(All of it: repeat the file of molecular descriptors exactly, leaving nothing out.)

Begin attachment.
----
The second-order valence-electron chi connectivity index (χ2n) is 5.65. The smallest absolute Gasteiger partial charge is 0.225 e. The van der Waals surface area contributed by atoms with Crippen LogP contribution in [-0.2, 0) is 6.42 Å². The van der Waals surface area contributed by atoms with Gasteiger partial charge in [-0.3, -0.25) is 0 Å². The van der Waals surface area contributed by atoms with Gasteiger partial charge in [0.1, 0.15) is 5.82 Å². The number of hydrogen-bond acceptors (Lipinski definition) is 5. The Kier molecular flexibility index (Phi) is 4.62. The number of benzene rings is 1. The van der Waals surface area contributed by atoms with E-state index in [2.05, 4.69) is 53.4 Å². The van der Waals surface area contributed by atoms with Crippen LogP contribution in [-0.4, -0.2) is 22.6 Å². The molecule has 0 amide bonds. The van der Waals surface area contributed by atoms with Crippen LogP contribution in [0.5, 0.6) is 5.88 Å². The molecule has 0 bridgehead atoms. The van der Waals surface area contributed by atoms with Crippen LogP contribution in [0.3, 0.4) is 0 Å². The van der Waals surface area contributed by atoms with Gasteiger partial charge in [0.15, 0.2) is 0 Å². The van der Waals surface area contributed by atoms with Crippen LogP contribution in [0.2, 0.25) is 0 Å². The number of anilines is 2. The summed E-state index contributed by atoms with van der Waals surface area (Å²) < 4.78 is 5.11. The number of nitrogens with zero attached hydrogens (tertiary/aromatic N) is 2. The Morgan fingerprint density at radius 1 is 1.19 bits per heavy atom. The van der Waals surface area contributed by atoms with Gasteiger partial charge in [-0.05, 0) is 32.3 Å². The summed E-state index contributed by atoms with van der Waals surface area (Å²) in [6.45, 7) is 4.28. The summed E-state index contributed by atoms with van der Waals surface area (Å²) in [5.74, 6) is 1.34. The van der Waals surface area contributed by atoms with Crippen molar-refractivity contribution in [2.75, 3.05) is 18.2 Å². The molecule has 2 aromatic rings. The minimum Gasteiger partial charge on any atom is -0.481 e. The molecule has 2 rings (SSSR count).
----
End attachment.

The second-order valence-electron chi connectivity index (χ2n) is 5.65. The smallest absolute Gasteiger partial charge is 0.225 e. The van der Waals surface area contributed by atoms with Crippen LogP contribution in [-0.2, 0) is 6.42 Å². The van der Waals surface area contributed by atoms with Gasteiger partial charge in [-0.3, -0.25) is 0 Å². The van der Waals surface area contributed by atoms with Gasteiger partial charge in [0.1, 0.15) is 5.82 Å². The number of hydrogen-bond acceptors (Lipinski definition) is 5. The Kier molecular flexibility index (Phi) is 4.62. The number of benzene rings is 1. The van der Waals surface area contributed by atoms with E-state index in [2.05, 4.69) is 53.4 Å². The van der Waals surface area contributed by atoms with Crippen LogP contribution in [-0.4, -0.2) is 22.6 Å². The molecule has 0 amide bonds. The van der Waals surface area contributed by atoms with Crippen LogP contribution in [0.5, 0.6) is 5.88 Å². The molecule has 0 bridgehead atoms. The van der Waals surface area contributed by atoms with Crippen LogP contribution in [0.3, 0.4) is 0 Å². The van der Waals surface area contributed by atoms with Gasteiger partial charge in [0.15, 0.2) is 0 Å². The van der Waals surface area contributed by atoms with Crippen LogP contribution in [0.2, 0.25) is 0 Å². The number of anilines is 2. The summed E-state index contributed by atoms with van der Waals surface area (Å²) < 4.78 is 5.11. The number of nitrogens with zero attached hydrogens (tertiary/aromatic N) is 2. The Morgan fingerprint density at radius 1 is 1.19 bits per heavy atom. The van der Waals surface area contributed by atoms with Gasteiger partial charge in [-0.05, 0) is 32.3 Å². The summed E-state index contributed by atoms with van der Waals surface area (Å²) in [6.45, 7) is 4.28. The summed E-state index contributed by atoms with van der Waals surface area (Å²) in [5.74, 6) is 1.34. The van der Waals surface area contributed by atoms with Crippen molar-refractivity contribution in [2.75, 3.05) is 18.2 Å². The molecule has 2 aromatic rings. The minimum Gasteiger partial charge on any atom is -0.481 e. The molecule has 2 rings (SSSR count).